Diversity & Inclusion

Personal Statement on Diversity:

I believe that it is important to promote the inclusion of diverse persons in the STEM disciplines and that I have the ability to influence the people and culture around me to that end. While there are social and moral imperatives to promote diversity, I also believe that diverse groups promote enhanced problem solving and creativity – a crucial part of enhancing learning and innovation environments, especially in STEM fields. Diversity comes in as many forms as there are types of people, and I believe that the heart of promoting diversity is learning to understand and appreciate those different from ourselves. As a professor, I will seek to promote diversity in my spheres of influence and will actively promote the creation of spaces and environments that are safe for every person, regardless of their differences.

I am aware that a diverse range of opinions exist regarding the practice of promoting diversity itself; oftentimes it is a topic that can carry political charge with it, depending on the person and region. My observation is that those who oppose actively promoting diversity fear that doing so will come at the expense of rewarding competence. I can be sensitive to those sentiments, but I can also express with confidence the importance of rewarding competence while also accounting for the challenges that one has overcome to achieve their competence. It is in holding this balance that having a holistic view of diversity is important – accounting for diversity in as many of its forms as possible to create a culture where any person can succeed, no matter their age, race, gender, sexual orientation, socioeconomic status, past experiences, or worldview.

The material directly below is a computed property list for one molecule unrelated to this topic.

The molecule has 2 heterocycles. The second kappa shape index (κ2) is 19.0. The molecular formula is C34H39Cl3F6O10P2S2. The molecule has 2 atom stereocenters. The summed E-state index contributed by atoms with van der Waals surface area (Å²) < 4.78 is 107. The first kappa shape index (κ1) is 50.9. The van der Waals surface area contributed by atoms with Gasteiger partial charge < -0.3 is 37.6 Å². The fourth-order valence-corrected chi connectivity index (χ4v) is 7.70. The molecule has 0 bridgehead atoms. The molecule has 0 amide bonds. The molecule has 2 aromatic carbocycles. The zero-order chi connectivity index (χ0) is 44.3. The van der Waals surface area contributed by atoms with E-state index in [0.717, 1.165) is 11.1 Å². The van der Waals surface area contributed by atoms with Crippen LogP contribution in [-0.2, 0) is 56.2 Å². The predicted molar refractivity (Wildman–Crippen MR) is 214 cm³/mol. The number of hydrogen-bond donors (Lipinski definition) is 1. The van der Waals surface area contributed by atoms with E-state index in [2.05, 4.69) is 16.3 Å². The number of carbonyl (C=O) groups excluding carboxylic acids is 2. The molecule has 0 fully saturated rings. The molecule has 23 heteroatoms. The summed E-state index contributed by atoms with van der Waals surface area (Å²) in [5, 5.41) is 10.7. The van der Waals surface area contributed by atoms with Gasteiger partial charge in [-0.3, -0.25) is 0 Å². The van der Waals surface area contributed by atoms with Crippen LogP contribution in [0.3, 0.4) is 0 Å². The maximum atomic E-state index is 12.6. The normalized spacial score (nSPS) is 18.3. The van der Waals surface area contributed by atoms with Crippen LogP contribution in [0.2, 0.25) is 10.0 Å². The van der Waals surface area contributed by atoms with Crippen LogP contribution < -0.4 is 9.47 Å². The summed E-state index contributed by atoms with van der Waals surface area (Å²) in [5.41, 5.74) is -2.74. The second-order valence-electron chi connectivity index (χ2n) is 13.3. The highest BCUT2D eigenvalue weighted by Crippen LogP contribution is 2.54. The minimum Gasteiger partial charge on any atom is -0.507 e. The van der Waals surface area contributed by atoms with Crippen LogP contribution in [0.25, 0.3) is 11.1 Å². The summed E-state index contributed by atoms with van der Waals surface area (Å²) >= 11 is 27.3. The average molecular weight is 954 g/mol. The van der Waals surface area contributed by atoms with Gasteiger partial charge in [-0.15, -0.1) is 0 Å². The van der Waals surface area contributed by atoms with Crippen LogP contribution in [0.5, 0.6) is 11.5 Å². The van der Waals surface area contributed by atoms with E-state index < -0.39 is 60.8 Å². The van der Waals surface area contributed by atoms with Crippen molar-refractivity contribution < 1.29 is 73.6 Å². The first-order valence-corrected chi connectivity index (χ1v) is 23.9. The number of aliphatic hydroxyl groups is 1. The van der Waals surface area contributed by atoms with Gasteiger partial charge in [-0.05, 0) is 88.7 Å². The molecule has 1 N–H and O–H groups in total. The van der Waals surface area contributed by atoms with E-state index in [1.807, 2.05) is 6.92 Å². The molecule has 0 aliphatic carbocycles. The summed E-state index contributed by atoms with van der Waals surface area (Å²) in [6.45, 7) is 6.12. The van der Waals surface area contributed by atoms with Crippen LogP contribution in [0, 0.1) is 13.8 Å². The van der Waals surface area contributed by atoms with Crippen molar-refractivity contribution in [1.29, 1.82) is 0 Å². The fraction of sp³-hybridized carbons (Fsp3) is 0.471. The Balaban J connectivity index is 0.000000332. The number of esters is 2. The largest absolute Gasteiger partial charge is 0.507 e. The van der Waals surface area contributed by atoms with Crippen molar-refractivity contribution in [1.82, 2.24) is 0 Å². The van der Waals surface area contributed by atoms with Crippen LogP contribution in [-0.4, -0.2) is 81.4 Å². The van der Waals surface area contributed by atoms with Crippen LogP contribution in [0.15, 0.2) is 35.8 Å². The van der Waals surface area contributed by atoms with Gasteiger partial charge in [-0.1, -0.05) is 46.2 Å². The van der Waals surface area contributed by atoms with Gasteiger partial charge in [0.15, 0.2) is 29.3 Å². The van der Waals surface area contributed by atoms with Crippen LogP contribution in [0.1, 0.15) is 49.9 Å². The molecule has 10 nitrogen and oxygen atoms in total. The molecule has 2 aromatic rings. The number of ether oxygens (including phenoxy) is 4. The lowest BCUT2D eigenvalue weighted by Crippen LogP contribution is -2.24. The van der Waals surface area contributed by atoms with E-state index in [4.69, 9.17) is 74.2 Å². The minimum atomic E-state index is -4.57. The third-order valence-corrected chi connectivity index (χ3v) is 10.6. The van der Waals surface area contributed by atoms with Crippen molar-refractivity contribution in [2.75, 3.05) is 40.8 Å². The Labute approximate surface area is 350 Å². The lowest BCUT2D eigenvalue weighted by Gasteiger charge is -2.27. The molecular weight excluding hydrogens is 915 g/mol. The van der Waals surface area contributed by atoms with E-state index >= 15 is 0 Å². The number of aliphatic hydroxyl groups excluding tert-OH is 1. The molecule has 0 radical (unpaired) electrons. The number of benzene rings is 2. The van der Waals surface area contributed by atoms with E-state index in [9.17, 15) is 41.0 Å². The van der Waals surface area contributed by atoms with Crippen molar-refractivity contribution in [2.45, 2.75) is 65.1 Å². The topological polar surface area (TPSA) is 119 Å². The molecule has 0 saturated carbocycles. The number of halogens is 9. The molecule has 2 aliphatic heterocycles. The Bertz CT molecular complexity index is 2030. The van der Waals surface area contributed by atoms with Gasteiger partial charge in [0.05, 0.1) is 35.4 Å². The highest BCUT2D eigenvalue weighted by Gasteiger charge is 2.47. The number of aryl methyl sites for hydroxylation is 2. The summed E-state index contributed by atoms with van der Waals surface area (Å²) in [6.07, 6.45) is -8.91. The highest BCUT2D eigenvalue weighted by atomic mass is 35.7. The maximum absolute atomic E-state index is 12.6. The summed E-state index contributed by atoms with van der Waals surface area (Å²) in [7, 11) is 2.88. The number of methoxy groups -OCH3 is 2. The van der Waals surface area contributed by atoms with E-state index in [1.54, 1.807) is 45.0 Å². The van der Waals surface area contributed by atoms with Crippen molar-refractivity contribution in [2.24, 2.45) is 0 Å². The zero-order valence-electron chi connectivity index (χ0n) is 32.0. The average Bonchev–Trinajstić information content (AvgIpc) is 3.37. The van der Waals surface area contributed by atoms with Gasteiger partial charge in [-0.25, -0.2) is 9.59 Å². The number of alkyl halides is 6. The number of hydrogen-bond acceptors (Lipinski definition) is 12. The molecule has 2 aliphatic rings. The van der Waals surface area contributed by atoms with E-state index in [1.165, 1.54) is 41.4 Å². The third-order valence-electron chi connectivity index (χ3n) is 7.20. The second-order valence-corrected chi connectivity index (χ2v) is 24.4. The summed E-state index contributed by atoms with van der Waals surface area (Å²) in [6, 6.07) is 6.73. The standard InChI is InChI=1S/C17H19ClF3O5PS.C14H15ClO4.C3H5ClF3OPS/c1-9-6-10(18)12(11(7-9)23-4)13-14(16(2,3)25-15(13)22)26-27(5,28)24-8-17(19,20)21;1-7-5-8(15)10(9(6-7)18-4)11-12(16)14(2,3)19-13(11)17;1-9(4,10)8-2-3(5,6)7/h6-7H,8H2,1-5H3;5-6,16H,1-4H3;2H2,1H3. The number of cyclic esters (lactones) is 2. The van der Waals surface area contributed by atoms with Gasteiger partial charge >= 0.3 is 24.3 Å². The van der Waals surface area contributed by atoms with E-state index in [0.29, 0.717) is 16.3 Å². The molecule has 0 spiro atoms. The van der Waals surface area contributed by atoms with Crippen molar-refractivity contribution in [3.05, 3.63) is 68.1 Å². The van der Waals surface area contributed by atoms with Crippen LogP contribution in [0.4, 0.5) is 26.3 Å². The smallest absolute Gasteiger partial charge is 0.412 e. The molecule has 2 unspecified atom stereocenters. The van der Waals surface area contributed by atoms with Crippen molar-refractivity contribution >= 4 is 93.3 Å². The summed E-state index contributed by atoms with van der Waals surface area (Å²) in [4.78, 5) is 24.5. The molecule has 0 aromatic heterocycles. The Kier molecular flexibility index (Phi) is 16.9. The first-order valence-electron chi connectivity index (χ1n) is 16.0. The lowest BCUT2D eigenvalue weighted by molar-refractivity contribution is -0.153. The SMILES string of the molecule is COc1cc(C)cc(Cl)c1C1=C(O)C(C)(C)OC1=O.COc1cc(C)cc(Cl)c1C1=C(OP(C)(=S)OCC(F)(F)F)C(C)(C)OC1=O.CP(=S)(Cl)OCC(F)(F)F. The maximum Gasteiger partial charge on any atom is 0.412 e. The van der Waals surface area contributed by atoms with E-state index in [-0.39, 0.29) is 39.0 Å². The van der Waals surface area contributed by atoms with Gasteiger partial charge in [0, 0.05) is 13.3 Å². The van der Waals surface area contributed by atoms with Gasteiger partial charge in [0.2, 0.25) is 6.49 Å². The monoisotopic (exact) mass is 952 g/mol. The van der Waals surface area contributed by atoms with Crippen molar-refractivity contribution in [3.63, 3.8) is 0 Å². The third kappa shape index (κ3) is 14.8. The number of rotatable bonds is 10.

Past Contributions to Promote Diversity & Inclusion

I am thankful to have had the opportunity to participate in promoting diversity within my own field in numerous ways throughout my educational career. As an undergraduate student at the University of Cincinnati, I volunteered extensively as a mathematics tutor at local inner-city elementary schools through the Bearcat Buddies program. I worked with primarily African-American students and encouraged them to see themselves as people who could go to college someday. As a graduate student, I have had the opportunity to create and lead numerous optical science demonstrations at events in the College Station area that seek to educate and inspire the next generation of women scientists and engineers, specifically. Every year I have been at Texas A&M, I have taken a leading role in organizing demonstrations for the BioPhysics Saturday program where we teach middle and high school girls about optical technologies used in medicine and biology.

My research has been fundamentally inclusive as well, both in its scope and application. The purpose of my dissertation research is to improve access to medical care for malaria, a disease that disproportionately affects rural African, Asian, and Latino populations. The undergraduates I have employed in my research include students from America, Africa, and Iran; male and female; and from a variety of socioeconomic and religious backgrounds. I have been heavily involved in research for PATHS-UP, an NSF-funded venture seeking to create monitoring technologies for chronic cardiovascular disease and diabetes in underrepresented communities. Through PATHS-UP I have participated in numerous training sessions in which I have learned how to actively promote diversity. I have also had the opportunity to mentor latin(x) high-school students in our lab, teaching them research skills. My favorite activity with them was initiating and teaching a series of seminar for these students training them how to apply to colleges and to conduct successful interviews.

Plans for Future Contributions

As a professor I will seek to appreciate all individuals, actively avoid discrimination, and seek to create diverse and vibrant environments that are safe for all whether in the classroom, laboratory, or broader university environment. I plan to continue in service that promotes the flourishing of underrepresented populations in my own field, much as I have in my past. My convictions have at their heart the appreciation of all individuals, and I will seek to promote diversity while simultaneously always creating a culture that never ceases to encourage and promote competence in all.

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